installed to create a 47 foot long beach. Gravel was used to make an immovable bed beach of

1:8 slope. This slope was chosen to recreate the beach-face slope at the site. The horizontal bed

area was painted with a one foot square grid to facilitate velocity measurements.

Forty-eight individual 1:16 scale model Reef units were fabricated from dimensions (see

Figure 2.3) provided by American Coastal Engineering, Inc. These models were concrete units

cast in fiberglass molds constructed at the UFCOE Laboratory. The model units are 4.5 inches

high by 9.0 inches longshoree length) by 11.25 inches (cross-shore width). Blocks inserted

during fabrication provided the vents in the units. The units were placed in various planform

arrangements roughly 15.6 feet (250 feet prototype) from the still water shoreline in the model.

/ P.E.P. Reef Model

1:8 Gravel Gridded
Beach Test Area


Figure 2.5 Wave Basin Schematic

Regular waves with 2 second periods and 4 cm wave heights (0.012 ft) were generated

in the basin by the multi-paddle wavemaker. The paddle wavemaker, made of nine inch wide

paddles, is capable of generating waves at various angles and heights by setting the individual

phases and amplitudes of each paddle. For this test, however, all 63 paddles were set to the same

phase and amplitude to create a near-uniform wave height across the basin approaching normal

to the gravel beach. The wave height was chosen to provide a compromise between the average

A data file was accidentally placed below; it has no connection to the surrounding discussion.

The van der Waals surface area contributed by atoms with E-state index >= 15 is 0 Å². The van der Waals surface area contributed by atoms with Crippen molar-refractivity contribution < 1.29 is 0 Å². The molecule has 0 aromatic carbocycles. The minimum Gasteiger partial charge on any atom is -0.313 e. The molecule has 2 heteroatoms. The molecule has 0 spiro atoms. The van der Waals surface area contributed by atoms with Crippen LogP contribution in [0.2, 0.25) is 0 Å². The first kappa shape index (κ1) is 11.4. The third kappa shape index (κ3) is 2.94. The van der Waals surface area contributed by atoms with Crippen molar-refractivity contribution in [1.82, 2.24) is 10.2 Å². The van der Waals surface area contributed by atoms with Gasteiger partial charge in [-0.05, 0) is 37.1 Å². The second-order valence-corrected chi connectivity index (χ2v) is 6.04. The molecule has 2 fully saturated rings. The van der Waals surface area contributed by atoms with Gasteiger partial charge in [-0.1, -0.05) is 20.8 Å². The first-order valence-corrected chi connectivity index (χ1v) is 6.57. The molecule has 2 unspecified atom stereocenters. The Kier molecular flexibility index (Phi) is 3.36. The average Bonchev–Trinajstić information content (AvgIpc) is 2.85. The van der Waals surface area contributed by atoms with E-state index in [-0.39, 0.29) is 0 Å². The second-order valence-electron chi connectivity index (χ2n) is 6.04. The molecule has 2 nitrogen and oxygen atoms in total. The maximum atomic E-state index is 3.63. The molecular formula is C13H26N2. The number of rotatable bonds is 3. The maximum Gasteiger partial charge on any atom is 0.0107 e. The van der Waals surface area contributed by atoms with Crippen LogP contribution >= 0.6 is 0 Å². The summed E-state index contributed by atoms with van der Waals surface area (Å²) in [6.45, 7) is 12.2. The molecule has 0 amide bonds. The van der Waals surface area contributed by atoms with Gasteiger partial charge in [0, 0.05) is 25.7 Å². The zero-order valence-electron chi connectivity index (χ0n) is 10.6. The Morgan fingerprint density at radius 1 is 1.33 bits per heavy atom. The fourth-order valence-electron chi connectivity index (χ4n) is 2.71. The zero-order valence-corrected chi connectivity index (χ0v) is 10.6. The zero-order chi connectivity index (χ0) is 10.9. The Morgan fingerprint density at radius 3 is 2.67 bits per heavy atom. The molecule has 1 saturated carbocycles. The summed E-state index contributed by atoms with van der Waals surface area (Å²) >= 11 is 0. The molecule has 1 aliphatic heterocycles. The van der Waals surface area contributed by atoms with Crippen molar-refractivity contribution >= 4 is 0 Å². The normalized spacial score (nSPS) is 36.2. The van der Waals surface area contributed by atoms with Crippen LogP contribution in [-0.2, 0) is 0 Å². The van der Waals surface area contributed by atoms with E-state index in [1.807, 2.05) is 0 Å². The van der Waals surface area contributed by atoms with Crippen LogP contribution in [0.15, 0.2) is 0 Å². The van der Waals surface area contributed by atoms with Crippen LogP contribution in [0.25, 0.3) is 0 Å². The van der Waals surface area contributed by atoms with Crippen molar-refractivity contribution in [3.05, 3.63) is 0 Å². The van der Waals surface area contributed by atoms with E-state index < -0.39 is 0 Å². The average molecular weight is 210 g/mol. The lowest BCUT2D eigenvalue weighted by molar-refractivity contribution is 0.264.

wave height conditions at the site and the need to limit basin effects in the model study. Large

wave heights put too much energy into the model and make the basin effects dominant over the

desired experimental effects. The two second period in the model translates to an eight second

period in prototype, which is typical of swell periods at Vero Beach, FL.


Wave heights were measured with a standard capacitance type wire wave gage. A wire

partially immersed in the water functions as the capacitor in a tuned circuit. The amount of water

covering the wire changes the capacitance in the circuit and changes the output frequency from

the wave gage. A signal conditioner receives the signal from the wave gage and translates that

signal from a frequency to a voltage signal, which is then sent to a strip chart recorder. The